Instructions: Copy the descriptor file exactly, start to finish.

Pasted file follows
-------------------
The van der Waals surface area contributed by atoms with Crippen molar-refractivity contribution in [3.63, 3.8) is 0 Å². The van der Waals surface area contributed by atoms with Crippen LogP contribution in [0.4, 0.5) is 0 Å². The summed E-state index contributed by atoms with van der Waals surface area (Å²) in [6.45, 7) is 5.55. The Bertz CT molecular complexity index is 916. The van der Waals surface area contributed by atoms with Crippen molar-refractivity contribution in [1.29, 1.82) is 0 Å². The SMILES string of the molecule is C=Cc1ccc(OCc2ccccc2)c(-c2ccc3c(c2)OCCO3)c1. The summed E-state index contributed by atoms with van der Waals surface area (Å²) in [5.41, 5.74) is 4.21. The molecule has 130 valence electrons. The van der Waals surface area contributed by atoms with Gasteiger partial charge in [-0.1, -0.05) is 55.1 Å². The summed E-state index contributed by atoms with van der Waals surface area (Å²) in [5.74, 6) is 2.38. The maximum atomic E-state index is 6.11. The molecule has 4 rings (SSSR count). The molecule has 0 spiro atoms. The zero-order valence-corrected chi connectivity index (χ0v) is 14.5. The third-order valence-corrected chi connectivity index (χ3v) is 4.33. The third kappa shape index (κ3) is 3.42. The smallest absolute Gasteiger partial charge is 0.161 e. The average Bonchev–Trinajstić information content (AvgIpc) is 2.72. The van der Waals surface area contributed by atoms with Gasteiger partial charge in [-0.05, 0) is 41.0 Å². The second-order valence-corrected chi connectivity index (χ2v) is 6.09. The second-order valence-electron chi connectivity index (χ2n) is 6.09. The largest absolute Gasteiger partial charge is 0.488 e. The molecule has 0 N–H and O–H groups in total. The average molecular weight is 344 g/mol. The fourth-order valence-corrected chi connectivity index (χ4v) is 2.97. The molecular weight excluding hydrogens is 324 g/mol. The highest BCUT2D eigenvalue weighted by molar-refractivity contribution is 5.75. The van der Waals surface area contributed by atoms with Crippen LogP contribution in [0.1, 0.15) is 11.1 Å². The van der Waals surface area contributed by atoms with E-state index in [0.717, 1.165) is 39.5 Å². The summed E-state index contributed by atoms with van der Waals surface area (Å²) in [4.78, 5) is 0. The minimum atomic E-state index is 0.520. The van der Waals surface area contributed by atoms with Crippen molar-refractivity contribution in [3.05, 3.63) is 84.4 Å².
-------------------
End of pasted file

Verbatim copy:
The van der Waals surface area contributed by atoms with Crippen molar-refractivity contribution in [3.63, 3.8) is 0 Å². The van der Waals surface area contributed by atoms with Crippen LogP contribution in [0.4, 0.5) is 0 Å². The summed E-state index contributed by atoms with van der Waals surface area (Å²) in [6.45, 7) is 5.55. The Bertz CT molecular complexity index is 916. The van der Waals surface area contributed by atoms with Crippen molar-refractivity contribution in [1.29, 1.82) is 0 Å². The SMILES string of the molecule is C=Cc1ccc(OCc2ccccc2)c(-c2ccc3c(c2)OCCO3)c1. The summed E-state index contributed by atoms with van der Waals surface area (Å²) in [5.41, 5.74) is 4.21. The molecule has 130 valence electrons. The van der Waals surface area contributed by atoms with Gasteiger partial charge in [-0.1, -0.05) is 55.1 Å². The summed E-state index contributed by atoms with van der Waals surface area (Å²) in [5.74, 6) is 2.38. The maximum atomic E-state index is 6.11. The molecule has 4 rings (SSSR count). The molecule has 0 spiro atoms. The zero-order valence-corrected chi connectivity index (χ0v) is 14.5. The third-order valence-corrected chi connectivity index (χ3v) is 4.33. The third kappa shape index (κ3) is 3.42. The smallest absolute Gasteiger partial charge is 0.161 e. The average Bonchev–Trinajstić information content (AvgIpc) is 2.72. The van der Waals surface area contributed by atoms with Gasteiger partial charge in [-0.05, 0) is 41.0 Å². The second-order valence-corrected chi connectivity index (χ2v) is 6.09. The second-order valence-electron chi connectivity index (χ2n) is 6.09. The largest absolute Gasteiger partial charge is 0.488 e. The molecule has 0 N–H and O–H groups in total. The average molecular weight is 344 g/mol. The fourth-order valence-corrected chi connectivity index (χ4v) is 2.97. The molecular weight excluding hydrogens is 324 g/mol. The highest BCUT2D eigenvalue weighted by molar-refractivity contribution is 5.75. The van der Waals surface area contributed by atoms with Crippen LogP contribution in [0.1, 0.15) is 11.1 Å². The van der Waals surface area contributed by atoms with E-state index in [0.717, 1.165) is 39.5 Å². The summed E-state index contributed by atoms with van der Waals surface area (Å²) in [4.78, 5) is 0. The minimum atomic E-state index is 0.520. The van der Waals surface area contributed by atoms with Crippen molar-refractivity contribution in [3.05, 3.63) is 84.4 Å².